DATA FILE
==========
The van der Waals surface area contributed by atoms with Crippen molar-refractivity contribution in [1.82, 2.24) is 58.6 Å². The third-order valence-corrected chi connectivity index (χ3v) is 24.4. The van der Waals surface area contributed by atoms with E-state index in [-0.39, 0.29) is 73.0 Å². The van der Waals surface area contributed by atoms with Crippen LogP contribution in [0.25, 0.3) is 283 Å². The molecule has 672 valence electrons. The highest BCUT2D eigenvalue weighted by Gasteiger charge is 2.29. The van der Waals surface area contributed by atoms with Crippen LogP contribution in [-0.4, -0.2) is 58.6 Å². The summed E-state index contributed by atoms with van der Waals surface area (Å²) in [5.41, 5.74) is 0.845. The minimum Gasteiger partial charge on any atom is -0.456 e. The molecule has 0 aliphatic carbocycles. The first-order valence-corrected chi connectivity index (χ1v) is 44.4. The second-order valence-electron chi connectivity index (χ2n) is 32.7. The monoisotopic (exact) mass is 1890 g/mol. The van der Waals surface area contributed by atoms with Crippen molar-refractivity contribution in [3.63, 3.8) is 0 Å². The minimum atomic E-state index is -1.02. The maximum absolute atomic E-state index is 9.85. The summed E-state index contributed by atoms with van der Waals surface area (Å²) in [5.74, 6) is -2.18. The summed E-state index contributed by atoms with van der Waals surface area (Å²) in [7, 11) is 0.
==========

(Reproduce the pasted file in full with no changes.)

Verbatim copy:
The van der Waals surface area contributed by atoms with Crippen molar-refractivity contribution in [1.82, 2.24) is 58.6 Å². The third-order valence-corrected chi connectivity index (χ3v) is 24.4. The van der Waals surface area contributed by atoms with E-state index in [-0.39, 0.29) is 73.0 Å². The van der Waals surface area contributed by atoms with Crippen LogP contribution in [0.25, 0.3) is 283 Å². The molecule has 672 valence electrons. The highest BCUT2D eigenvalue weighted by Gasteiger charge is 2.29. The van der Waals surface area contributed by atoms with Crippen LogP contribution in [-0.4, -0.2) is 58.6 Å². The summed E-state index contributed by atoms with van der Waals surface area (Å²) in [5.41, 5.74) is 0.845. The minimum Gasteiger partial charge on any atom is -0.456 e. The molecule has 0 aliphatic carbocycles. The first-order valence-corrected chi connectivity index (χ1v) is 44.4. The second-order valence-electron chi connectivity index (χ2n) is 32.7. The monoisotopic (exact) mass is 1890 g/mol. The van der Waals surface area contributed by atoms with Crippen molar-refractivity contribution in [3.63, 3.8) is 0 Å². The minimum atomic E-state index is -1.02. The maximum absolute atomic E-state index is 9.85. The summed E-state index contributed by atoms with van der Waals surface area (Å²) in [5.74, 6) is -2.18. The summed E-state index contributed by atoms with van der Waals surface area (Å²) in [7, 11) is 0.